I've spent the last week or so dealing with the discovery that over $1 million in funds donated by church members to the PCUSA's special offerings were not forwarded by New Covenant Presbytery, but were diverted to pay for mission projects of the presbytery by the director of financial affairs for the last 3 years. I can blog about it now because a press release on the situation was sent to the PCUSA and to the Presbyterian Outlook--you can read the Outlook's report here.
The money given to the special offerings (Christmas Joy Offering, Peacemaking Offering, One Great Hour of Sharing, etc) is sent to the presbytery from the churches and then presbytery forwards it to the denomination for distribution to the agencies and groups that benefit from the offerings. They are essentially funds held in trust by the presbytery and passed on--the money should never have been used to pay any obligations of the presbytery. There was no authorization for this and the employment of the director of financial affairs was terminated.
An interim director should be in place this week and last week additional financial control procedures were instituted to make sure this situation cannot be repeated in the future. New Covenant has had annual audits by an independent accounting firm that did not discover this unauthorized diversion of funds. Apparently the auditors didn't understand that these funds were supposed to be passed on to the PCUSA and should not have been applied to presbytery obligations. Curiously, the GA offices never asked why the offerings had not been forwarded--and New Covenant is one of the largest presbyteries in the country.
The only explanation offered so far is that the former director of financial affairs started using the funds to cover short-term cash flow problems and then the numbers mushroomed into a never-ending cycle of robbing Peter (the PCUSA special offerings) to pay Paul (New Covenant). While the investigation into the situation is still ongoing, there is no evidence so far that the former director personally benefited from these unauthorized actions.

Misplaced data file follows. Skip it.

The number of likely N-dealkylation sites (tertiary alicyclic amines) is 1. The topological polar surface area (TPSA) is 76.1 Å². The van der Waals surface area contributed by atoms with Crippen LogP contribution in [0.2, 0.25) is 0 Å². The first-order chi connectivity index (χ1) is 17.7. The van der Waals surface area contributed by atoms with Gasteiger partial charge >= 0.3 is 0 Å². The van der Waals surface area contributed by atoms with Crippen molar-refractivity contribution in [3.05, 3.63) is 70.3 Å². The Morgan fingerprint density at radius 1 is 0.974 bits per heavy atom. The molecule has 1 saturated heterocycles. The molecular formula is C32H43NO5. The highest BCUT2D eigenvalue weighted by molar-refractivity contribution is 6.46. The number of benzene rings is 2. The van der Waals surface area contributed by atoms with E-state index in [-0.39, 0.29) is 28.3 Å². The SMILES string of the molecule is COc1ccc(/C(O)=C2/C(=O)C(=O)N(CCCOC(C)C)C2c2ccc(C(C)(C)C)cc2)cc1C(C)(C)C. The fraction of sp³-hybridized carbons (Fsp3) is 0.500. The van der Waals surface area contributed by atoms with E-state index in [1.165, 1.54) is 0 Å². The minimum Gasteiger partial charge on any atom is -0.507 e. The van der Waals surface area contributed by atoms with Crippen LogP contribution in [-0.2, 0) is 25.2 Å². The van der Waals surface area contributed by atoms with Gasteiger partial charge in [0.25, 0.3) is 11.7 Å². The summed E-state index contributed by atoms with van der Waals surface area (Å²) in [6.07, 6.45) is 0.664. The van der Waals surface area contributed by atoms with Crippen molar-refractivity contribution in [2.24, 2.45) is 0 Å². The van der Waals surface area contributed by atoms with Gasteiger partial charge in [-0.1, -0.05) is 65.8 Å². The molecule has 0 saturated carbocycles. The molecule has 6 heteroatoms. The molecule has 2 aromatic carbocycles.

This coming Saturday there will be more discussion at the regular meeting of presbytery. I won't be there because I am attending the Moderator's Conference in Louisville. At this time, I am the "Moderator elect-elect" and don't have a role in the meeting, but in 2007 when I chair the General Council I will be dealing with the after-shocks of this revelation.
Our Vision 2010 which involved plans to grow more disciples and churches in New Covenant is threatened. There were already discussions about the need to develop a long term strategy to address the cash flow and budget deficit problems of the presbytery, which now will begin in earnest. Not only must we find a way to pay back the $1 million owed for the special offerings, but we will have to cut back on the items that we thought we could afford but were being paid for by the special offerings rather than by presbytery's money.
I'm praying that in the long run good will come out of this million dollar problem: that the churches will agree on and support a plan for repayment that will allow presbytery to pursue its vision and purpose; that the presbytery will establish better financial control procedures; that the presbytery will focus on and perform its essential functions well and that the churches will cooperate with each other and with presbytery to do the "nice to do" functions that foster mission, connectionalism and community.